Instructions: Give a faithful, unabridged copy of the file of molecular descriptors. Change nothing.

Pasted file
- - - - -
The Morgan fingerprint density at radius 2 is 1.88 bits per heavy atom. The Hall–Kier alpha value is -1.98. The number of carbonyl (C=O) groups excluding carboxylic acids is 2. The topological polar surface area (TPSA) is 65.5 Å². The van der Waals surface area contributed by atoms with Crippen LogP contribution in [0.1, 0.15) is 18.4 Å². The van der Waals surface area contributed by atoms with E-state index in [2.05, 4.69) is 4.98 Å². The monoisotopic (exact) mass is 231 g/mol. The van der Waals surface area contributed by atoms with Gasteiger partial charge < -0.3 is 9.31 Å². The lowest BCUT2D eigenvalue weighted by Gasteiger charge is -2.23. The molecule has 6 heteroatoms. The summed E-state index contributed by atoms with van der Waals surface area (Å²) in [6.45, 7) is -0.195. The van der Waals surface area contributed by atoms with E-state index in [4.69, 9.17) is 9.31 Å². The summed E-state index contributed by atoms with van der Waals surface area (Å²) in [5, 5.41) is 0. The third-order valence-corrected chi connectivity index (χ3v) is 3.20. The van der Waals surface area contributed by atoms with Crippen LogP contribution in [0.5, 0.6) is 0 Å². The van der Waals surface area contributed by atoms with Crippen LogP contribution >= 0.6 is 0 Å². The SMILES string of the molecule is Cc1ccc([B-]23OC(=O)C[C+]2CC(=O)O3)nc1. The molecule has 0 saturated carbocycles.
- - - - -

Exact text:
The Morgan fingerprint density at radius 2 is 1.88 bits per heavy atom. The Hall–Kier alpha value is -1.98. The number of carbonyl (C=O) groups excluding carboxylic acids is 2. The topological polar surface area (TPSA) is 65.5 Å². The van der Waals surface area contributed by atoms with Crippen LogP contribution in [0.1, 0.15) is 18.4 Å². The van der Waals surface area contributed by atoms with E-state index in [2.05, 4.69) is 4.98 Å². The monoisotopic (exact) mass is 231 g/mol. The van der Waals surface area contributed by atoms with Gasteiger partial charge < -0.3 is 9.31 Å². The lowest BCUT2D eigenvalue weighted by Gasteiger charge is -2.23. The molecule has 6 heteroatoms. The summed E-state index contributed by atoms with van der Waals surface area (Å²) in [6.45, 7) is -0.195. The van der Waals surface area contributed by atoms with E-state index in [4.69, 9.17) is 9.31 Å². The summed E-state index contributed by atoms with van der Waals surface area (Å²) in [5, 5.41) is 0. The third-order valence-corrected chi connectivity index (χ3v) is 3.20. The van der Waals surface area contributed by atoms with Crippen LogP contribution in [0.5, 0.6) is 0 Å². The van der Waals surface area contributed by atoms with Crippen LogP contribution >= 0.6 is 0 Å². The SMILES string of the molecule is Cc1ccc([B-]23OC(=O)C[C+]2CC(=O)O3)nc1. The molecule has 0 saturated carbocycles.